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Wednesday, May 05, 2004 - Page updated at 12:00 A.M.
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Sea-Tac director resigns; guided decade of change

By J. Martin McOmber
Seattle Times business reporter

Gina Marie Lindsey
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Gina Marie Lindsey, the polished and powerful bureaucrat who led Seattle-Tacoma International Airport though a decade of painful growth and profound changes in the airline industry, will leave the job this summer to move to Washington D.C.

Lindsey has been a key figure in the bruising fight to build a third runway at Sea-Tac. With construction due to resume next month, her decision to leave comes at a crucial time for a project that has doubled in cost to $1.2 billion and remains mired in lawsuits.

But for a woman who runs the nation's 17th-busiest airport and rose to the top ranks of an industry still dominated by an "old boys club," the chance to relocate and rebuild a personal life shattered by last year's death of her only son was more important.

"To be frank about it, I need to put a future life together that doesn't have the same centerpiece that it used to," Lindsey said. "A different job, a different town and a different house — that will facilitate that kind of evolution."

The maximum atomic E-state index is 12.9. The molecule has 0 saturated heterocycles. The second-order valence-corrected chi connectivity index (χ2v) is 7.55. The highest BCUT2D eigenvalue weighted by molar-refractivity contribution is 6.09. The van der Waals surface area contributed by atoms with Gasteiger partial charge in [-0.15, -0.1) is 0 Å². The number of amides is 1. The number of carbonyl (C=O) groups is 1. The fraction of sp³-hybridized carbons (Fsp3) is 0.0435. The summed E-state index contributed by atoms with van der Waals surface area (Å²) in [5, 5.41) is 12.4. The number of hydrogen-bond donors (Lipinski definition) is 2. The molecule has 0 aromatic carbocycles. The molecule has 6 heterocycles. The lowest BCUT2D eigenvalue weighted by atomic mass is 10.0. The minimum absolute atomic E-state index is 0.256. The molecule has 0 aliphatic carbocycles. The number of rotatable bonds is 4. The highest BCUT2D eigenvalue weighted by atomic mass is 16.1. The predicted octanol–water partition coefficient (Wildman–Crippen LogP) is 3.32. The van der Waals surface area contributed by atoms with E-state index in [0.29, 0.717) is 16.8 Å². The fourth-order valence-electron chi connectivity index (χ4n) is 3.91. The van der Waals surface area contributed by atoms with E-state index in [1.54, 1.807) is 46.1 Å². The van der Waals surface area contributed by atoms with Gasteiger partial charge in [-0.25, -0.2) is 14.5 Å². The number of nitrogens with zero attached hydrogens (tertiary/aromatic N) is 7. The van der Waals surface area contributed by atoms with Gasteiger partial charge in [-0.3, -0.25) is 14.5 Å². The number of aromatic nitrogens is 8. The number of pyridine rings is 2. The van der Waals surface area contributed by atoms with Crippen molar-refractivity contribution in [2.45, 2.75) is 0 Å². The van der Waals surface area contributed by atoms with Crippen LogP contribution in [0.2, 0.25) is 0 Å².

Lindsey, 50, is not sure what she will do in Washington, although it will probably involve policy work for the aviation industry. The move was prompted by her husband, Tom Dow, an executive at Princess Cruises who has accepted a job lobbying for the cruise line's parent company, Carnival Corp.

Lindsey will remain at the $196,000-a-year job until mid-August. The Port has asked airport Deputy Director Mark Reis to take her place.

The handoff should be relatively seamless, Port Commission President Paige Miller said.

Reis has worked closely with Lindsey for years. His strength in financial matters will come in handy as the Port struggles to pay for the largest expansion in its history without raising landing fees high enough to drive away cash-strapped airlines.

Lindsey's decision "comes at a good time, because so much of what she spent her tenure putting in place is complete or within earshot of completion," Miller said.

Lindsey, a native of Alaska, was the director of Anchorage International Airport when Sea-Tac lured her away in 1993.

A communications graduate of Walla Walla College, she opted for a career with Alaska's transportation department over lower-paying work as a television reporter.
 
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At Sea-Tac, her job largely boiled down to one thing: Build the third runway. The proposed runway sparked a furious protest, mostly from communities near the airport.

Despite the opposition, Lindsey said she never expected to be working on the project for so long.

Her frustration over delays, rising costs, and legal fights was apparent in March.

"Would I have taken the job if I had known I would spend 10-½ years fighting for a runway?" she asked. "The answer is probably not. Let's get a life."

Although legal challenges remain in the state Supreme Court and the 9th U.S. Circuit Court of Appeals, the airport may start work this summer filling in the wetlands at the center of the lawsuits. Opponents are trying to block the work.